Build a redwood trellis
by Leon A. Frechette
There is no better way to attractively fill a space between your
yard and the neighbor's than with an easy-to-construct redwood trellis.
Imagine this trellis with clematis spreading its white, red, pink,
or purple flowers all the way to the top.
For a full view of the trellis drawing, click on trellis drawing
image . . .
To build this project, you will need a table saw, finish hammer,
finish nails, and waterproof glue. This is a simple project that
can be completed in less than two hours.
Here are a few things to keep in mind before you start and during
- When choosing your lumber, choose a piece with as straight a
grain as possible.
- Be sure to support your lumber with an outfeed table.
- When attaching the upper cross-member to the fingers (slats),
be sure to pre-drill both the cross-member and the fingers. Begin
by attaching the cross-member to the two outside fingers first,
then to the middle finger, and then evenly space the rest.
- Take care when spreading the fingers. Depending on your wood
grain's direction, they can crack—or even break—during
- Add the bottom cross-member last.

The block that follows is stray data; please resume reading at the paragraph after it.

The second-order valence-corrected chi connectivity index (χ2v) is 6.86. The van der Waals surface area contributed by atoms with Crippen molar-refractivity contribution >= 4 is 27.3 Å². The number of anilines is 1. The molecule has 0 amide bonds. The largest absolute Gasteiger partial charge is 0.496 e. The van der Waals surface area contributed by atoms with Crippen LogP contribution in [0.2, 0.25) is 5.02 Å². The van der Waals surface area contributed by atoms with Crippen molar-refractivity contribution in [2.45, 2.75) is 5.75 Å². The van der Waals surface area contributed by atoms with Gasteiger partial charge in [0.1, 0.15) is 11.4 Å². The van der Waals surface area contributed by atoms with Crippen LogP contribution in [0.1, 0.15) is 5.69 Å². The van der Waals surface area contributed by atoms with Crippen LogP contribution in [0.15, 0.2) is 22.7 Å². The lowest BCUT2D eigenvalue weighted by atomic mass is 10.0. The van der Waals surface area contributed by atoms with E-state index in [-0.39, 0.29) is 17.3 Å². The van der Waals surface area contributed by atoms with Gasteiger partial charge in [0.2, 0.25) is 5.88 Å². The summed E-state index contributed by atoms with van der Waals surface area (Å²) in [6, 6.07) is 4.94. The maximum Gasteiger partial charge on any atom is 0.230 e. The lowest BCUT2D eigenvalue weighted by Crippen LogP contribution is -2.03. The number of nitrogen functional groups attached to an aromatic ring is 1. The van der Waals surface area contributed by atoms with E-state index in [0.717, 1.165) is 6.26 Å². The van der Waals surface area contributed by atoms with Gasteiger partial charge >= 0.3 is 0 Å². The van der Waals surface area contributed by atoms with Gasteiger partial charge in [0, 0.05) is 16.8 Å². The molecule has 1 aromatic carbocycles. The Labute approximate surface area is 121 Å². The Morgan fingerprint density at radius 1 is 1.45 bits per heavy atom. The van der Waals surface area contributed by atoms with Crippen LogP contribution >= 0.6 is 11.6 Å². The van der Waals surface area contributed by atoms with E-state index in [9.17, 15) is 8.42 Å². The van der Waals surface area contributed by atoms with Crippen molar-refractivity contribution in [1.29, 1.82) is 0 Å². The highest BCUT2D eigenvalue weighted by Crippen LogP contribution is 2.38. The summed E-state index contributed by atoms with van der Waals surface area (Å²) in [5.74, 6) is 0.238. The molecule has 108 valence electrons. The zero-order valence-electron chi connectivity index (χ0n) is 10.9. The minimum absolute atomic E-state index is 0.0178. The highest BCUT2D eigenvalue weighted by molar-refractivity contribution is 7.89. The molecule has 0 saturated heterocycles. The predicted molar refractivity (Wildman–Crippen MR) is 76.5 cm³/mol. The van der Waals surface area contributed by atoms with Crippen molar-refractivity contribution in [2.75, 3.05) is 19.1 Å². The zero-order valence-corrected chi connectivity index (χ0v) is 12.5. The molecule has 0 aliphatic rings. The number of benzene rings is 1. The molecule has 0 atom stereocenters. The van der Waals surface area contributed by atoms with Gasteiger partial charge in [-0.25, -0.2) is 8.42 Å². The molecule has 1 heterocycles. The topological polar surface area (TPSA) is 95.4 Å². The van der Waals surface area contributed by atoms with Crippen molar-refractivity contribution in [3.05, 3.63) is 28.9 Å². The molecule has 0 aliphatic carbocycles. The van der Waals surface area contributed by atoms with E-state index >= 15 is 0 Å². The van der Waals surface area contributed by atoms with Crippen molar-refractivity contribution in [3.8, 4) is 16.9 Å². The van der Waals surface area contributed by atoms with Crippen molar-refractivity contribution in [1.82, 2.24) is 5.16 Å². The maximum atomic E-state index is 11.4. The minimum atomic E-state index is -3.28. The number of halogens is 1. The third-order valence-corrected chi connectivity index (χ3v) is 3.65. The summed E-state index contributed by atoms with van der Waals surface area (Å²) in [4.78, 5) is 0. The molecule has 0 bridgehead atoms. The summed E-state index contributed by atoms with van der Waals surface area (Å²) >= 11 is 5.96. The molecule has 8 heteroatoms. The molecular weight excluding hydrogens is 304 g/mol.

Will you save money by building your own trellis? Of course—however,
how much you save will depend on the style you choose to build and
the cost of materials in your area. Constructing the standard trellis
shown could save you at least 50 percent. More than that, the quality
will be much higher than with an assembly-line product—not
to mention the pride that goes into it. Watch out! Before you know
it, you'll be building them for your friends and relatives!
Visitor's feeback 3/19/07: Hello, and thanks for the
inspiration to build my own trellis! I found your plans online, and they were GREAT! I do have one suggestions: instead
of starting from a 2 by 6 piece of redwood (which can cost upwards of 50 dollars, and is REALLY hard to find, depending on where you live), start with 1 by 2's, and screw them together to make the fan. You'll save money by buying smaller pieces, and you'll save the headache of having to rip down a beautiful piece of 2 by 6 that should've been used as decking! Just an idea. Later, Sean...
1994, 2000, & 3/19/07 LAF/C.R.S., Inc. All rights reserved. Information used in this
in whole or in part, appeared in the February 1995
issue of Woodworker.
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